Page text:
Hip Fracture
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Hip Fracture

What is a hip fracture?

A hip fracture is a break in the thighbone (femur) of your hip joint.

Joints are areas where 2 or more bones meet. Your hip joint is a "ball and socket" joint, where your thighbone meets your pelvic bone. The ball part of your hip joint is the head of the thighbone. The socket is a cup-like structure in your pelvic bone. This is called the acetabulum. Hip fracture is a serious injury and needs immediate medical attention.

Most hip fractures happen to people older than age 60. The incidence of hip fractures increases with age, doubling for each decade after age 50. Caucasians and Asians are more likely to be affected than others. This is primarily because of a higher rate of osteoporosis. Osteoporosis (loss of bone tissue) is a disease that weakens bones.

Women are more prone to osteoporosis than men; therefore, hip fracture is more common among women. More than 1.5 million Americans have fractures each year because of osteoporosis.

Either a single break or multiple breaks can happen in a bone. A hip fracture is classified by the specific area of the break and the type of break(s) in your bone.

The most common types of hip fractures are:

  • Femoral neck fracture. A femoral neck fracture happens 1 to 2 inches from your hip joint. This type of fracture is common among older adults and can be related to osteoporosis. This type of fracture may cause a complication, because the break usually cuts off the blood supply to the head of the thighbone, which forms the hip joint.  

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  • Intertrochanteric hip fracture. An intertrochanteric hip fracture happens 3 to 4 inches from your hip joint. This type of fracture does not usually interrupt the blood supply to your bone and may be easier to repair. 

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Most hip fractures fall into these 2 categories in relatively equal numbers. Another type of fracture, called a stress fracture of the hip, may be harder to diagnose. This is a hairline crack in the thighbone that may not involve your whole bone. Overuse and repetitive motion can cause a stress fracture. The symptoms of this injury may mimic those of tendonitis or muscle strain.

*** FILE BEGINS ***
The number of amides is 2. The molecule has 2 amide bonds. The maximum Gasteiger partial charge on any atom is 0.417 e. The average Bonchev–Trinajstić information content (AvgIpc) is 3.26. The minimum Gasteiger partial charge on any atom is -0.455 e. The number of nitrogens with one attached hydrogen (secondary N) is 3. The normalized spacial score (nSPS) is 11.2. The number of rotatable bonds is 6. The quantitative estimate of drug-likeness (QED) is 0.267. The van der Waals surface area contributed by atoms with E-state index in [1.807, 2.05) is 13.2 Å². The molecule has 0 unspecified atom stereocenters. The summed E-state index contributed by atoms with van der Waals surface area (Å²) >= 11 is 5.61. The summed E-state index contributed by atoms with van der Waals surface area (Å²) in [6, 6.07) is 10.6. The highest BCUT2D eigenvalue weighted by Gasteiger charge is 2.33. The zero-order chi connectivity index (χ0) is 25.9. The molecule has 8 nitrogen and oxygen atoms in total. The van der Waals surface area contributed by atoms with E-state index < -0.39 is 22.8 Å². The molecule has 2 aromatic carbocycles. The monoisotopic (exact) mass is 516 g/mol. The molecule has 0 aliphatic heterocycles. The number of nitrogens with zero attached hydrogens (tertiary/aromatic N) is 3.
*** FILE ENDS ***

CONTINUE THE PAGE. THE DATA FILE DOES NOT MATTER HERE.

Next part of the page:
What causes a hip fracture?

A fall is the most common reason for a hip fracture among the elderly. A few people may have a hip fracture happen spontaneously. If you are younger, a hip fracture is generally the result of a car accident, a fall from a great height, or severe trauma.

Hip fracture is more common in older people. This is because bones become thinner and weaker from calcium loss as a person ages. This is generally due to osteoporosis.

Bones affected by osteoporosis are more likely to break if you fall. Most hip fractures that older people get happen as a result of falling while walking on a level surface, often at home.

If you are woman, you lose 30% to 50% of your bone density as you age. The loss of bone speeds up dramatically after menopause, because you make less estrogen. Estrogen contributes to maintaining bone density and strength.

Who is at risk for hip fracture?

You are at risk for a hip fracture if you have osteoporosis. Older age also puts you at more risk. Other things that may raise your risk include:

  • Excessive alcohol consumption

  • Lack of physical activity

  • Low body weight

  • Poor nutrition including a diet low on calcium and vitamin D